The method of cutting up the brass tube into short lengths for the ferrules, is shown by fig. 196. The tube is placed upon a wooden arbor, usually turned from one of the pieces cut out for the handles being made, which passes easily within it and is parallel, except close to the chuck end where the arbor is left slightly taper to hold the tube. The width of the ferrules are scored upon the revolving tube with the points of a pair of compasses, after which a thick, acute point tool, fig. 448, is used to divide the whole, commencing at the end next the popit head; the bevil on the left side of the tool being held at right angles to the work, which leaves every ferrule with one true flat end. The pin turned upon the handle is inserted in the square end of a ferrule, and the two are held vertically upon some hard surface, while the former is driven into the latter with the hammer; the pin being rather less in length than the ferrule, the two surfaces arrive in exact contact. The work is then returned to the lathe, the end of the ferrule is turned true and square with the same point tool, and its cylindrical portion with a flat tool, fig. 452; a small quantity of brass lacker being immediately applied with a brush to preserve the bright surface from subsequent tarnish, the heat arising from the turning serving to instantly evaporate the spirit and dry the lacker. The ferrule may be ornamented with a milling tool or by one or two fine lines cut upon it with the point tool, previously to its being lackered.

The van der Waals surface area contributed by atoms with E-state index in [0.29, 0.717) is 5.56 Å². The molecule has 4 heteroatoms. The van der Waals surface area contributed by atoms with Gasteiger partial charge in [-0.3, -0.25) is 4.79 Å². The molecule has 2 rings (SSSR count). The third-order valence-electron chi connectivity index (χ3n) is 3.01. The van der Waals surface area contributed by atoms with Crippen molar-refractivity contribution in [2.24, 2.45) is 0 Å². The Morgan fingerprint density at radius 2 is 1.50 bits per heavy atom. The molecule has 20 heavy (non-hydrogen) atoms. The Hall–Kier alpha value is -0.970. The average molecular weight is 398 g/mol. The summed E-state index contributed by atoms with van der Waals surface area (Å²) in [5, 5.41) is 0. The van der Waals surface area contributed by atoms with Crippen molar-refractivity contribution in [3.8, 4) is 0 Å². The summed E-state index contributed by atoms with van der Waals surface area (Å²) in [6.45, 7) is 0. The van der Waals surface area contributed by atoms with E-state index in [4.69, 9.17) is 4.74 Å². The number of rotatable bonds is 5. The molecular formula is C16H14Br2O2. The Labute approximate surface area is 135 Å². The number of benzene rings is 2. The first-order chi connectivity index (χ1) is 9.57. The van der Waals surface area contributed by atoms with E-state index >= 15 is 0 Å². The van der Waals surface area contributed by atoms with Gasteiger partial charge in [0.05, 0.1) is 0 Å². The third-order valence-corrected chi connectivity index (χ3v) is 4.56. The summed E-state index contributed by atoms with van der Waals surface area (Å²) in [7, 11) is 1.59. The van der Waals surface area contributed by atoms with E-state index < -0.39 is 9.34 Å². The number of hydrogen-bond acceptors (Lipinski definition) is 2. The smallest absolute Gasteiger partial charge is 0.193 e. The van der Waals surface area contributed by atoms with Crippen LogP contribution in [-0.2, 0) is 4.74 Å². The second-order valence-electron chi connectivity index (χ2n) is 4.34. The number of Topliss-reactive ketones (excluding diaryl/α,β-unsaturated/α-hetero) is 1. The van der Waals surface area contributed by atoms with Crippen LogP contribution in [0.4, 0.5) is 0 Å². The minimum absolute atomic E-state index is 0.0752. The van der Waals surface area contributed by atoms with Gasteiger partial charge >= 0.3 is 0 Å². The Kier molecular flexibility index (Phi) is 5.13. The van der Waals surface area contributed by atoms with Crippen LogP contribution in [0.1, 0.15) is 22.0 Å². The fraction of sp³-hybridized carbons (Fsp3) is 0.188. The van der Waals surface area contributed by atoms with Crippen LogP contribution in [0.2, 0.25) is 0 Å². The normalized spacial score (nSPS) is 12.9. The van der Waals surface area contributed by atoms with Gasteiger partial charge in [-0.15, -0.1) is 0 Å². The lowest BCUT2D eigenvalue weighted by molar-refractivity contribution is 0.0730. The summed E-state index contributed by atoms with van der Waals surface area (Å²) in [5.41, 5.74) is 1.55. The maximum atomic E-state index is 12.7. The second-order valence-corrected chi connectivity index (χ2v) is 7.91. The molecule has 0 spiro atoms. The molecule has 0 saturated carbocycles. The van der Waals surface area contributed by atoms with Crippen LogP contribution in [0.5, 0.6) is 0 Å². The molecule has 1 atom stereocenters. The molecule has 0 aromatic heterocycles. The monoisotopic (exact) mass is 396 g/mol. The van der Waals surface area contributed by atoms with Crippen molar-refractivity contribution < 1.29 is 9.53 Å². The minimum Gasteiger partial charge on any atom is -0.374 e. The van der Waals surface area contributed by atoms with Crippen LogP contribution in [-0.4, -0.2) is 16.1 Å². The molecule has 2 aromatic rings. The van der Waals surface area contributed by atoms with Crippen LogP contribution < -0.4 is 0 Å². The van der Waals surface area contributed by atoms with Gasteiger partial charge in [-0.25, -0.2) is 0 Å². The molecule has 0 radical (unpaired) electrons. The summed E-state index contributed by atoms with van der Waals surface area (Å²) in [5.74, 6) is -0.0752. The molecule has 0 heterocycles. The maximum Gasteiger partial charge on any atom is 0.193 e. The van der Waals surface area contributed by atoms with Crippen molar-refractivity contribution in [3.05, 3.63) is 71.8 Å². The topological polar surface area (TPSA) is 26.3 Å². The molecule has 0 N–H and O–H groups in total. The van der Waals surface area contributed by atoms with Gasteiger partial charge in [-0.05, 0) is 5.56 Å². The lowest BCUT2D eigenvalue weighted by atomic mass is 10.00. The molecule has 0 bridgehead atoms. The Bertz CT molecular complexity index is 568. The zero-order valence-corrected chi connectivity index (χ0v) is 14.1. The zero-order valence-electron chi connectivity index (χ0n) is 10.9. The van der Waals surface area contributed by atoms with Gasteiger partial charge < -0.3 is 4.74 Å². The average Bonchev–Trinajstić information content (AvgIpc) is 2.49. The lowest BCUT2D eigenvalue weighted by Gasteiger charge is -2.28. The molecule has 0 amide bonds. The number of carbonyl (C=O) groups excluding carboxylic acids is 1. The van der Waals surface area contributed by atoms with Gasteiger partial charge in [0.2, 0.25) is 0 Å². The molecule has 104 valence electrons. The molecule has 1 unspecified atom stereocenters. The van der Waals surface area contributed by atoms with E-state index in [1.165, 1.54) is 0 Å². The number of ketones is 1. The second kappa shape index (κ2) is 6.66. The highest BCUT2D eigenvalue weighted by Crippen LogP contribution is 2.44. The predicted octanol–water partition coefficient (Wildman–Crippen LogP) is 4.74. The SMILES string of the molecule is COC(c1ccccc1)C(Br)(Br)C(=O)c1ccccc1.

The work still in revolution then has the total length scored upon it, by one point of a pair of wing compasses opened to the size, the other point being held against the end of the ferrule. After which it is turned down nearly to the finished form with the gouge, lying always upon its back; the end near the chuck being nicked in, somewhat after the manner described in turning the back surface. The largest diameter upon the swell, and the smallest upon the neck, are determined by the callipers, or when turning quantities, by two other notches cut in the sheet metal gage, previously used, so as to leave the work with but little to be removed by the chisel, with which the form is then completed. The chisel is held and used, very much as in turning a soft wood cylinder or cone; the edge is first laid upon the highest portion of the swell, its shaft having both a vertical and horizontal angle, both the corners free of the work; the blade is traversed down hill towards the right, the obtuse angle leading, following the contour given by the gouge until the shaving removed has been carried so far as the smallest diameter of the neck. Whereupon the chisel is removed, turned over and laid upon the highest portion of the round next the ferrule; the horizontal angle being thus reversed, the tool is traversed from right to left until this shaving merges into the preceding cut.